Monday, July 13

Matu district hopes to have a new fire station under 10th M’sia Plan


SIBU: Matu district is hoping to see a fire station built in their area under the 10th Malaysia Plan.

Jemoreng assemblyman Abu Seman Jahwie said Matu district should be considered as one of the 12 places identified to have new Fire and Rescue Service station.

“Matu district which is under the Jemoreng constituency, surely needs a fire station considering its location, pattern of population, densely housing area and logistic,” he told reporters here yesterday when asked to comment on the plan of the State Fire and Rescue Service Department to set up 12 new fire stations in the 10th Malaysia Plan.

Abu Seman, who is also a Political Secretary to the Chief Minister, said the site to set up the proposed station has been identified.

However, state Fire and Rescue Service director Ahmad Shahabuddin during the recent ‘Hari Bomba’ celebration in Kuching said that the locations for the 12 new fire stations proposed in Sarawak have yet to be identified.

The director-general of the Fire and Rescue Service Dato Wan Mohd Nor Ibrahim, had in March stated that every new fire station proposed would cost RM12 million and if the station would be set up together with the staff quarters, the amount would be doubled.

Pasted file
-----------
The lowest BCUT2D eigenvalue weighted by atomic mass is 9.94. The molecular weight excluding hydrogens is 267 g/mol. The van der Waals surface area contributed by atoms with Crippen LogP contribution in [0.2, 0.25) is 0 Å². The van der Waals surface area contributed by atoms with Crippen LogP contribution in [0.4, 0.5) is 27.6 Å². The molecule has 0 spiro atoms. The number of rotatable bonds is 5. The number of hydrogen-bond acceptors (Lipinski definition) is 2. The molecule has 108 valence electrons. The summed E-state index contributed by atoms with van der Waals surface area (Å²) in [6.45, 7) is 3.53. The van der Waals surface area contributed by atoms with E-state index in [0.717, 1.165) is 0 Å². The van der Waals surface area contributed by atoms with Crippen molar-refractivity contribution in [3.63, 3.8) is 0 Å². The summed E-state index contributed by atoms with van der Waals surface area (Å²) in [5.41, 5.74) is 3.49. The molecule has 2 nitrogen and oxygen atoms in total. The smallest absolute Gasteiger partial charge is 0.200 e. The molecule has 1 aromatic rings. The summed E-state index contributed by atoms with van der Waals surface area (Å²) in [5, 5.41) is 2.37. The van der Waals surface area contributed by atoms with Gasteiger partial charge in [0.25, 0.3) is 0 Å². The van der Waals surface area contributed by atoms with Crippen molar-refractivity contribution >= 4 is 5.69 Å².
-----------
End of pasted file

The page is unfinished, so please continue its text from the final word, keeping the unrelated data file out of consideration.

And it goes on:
Abu Seman said the site to build the fire station in Matu district has been ready since more than 10 years ago. He noted that a fire station in Matu was very much required and deemed fit in view that most houses in the district were built of wood.

“It is certainly difficult to get help from Mukah Fire Station in case of a fire outbreak due to the long distance and time consuming to travel between Mukah and Matu.

“I had personally submitted the proposal to set up the fire station in the district during the previous state legislative sitting. Hopefully, the proposal will be approved by the government,” he enthused.

Asked on voluntary fire fighters in Matu district, he said the district has a voluntary fire-fighting team but the resources were very limited.

“They also lack experience. Manpower in the absence of equipment is a handicap,” he said.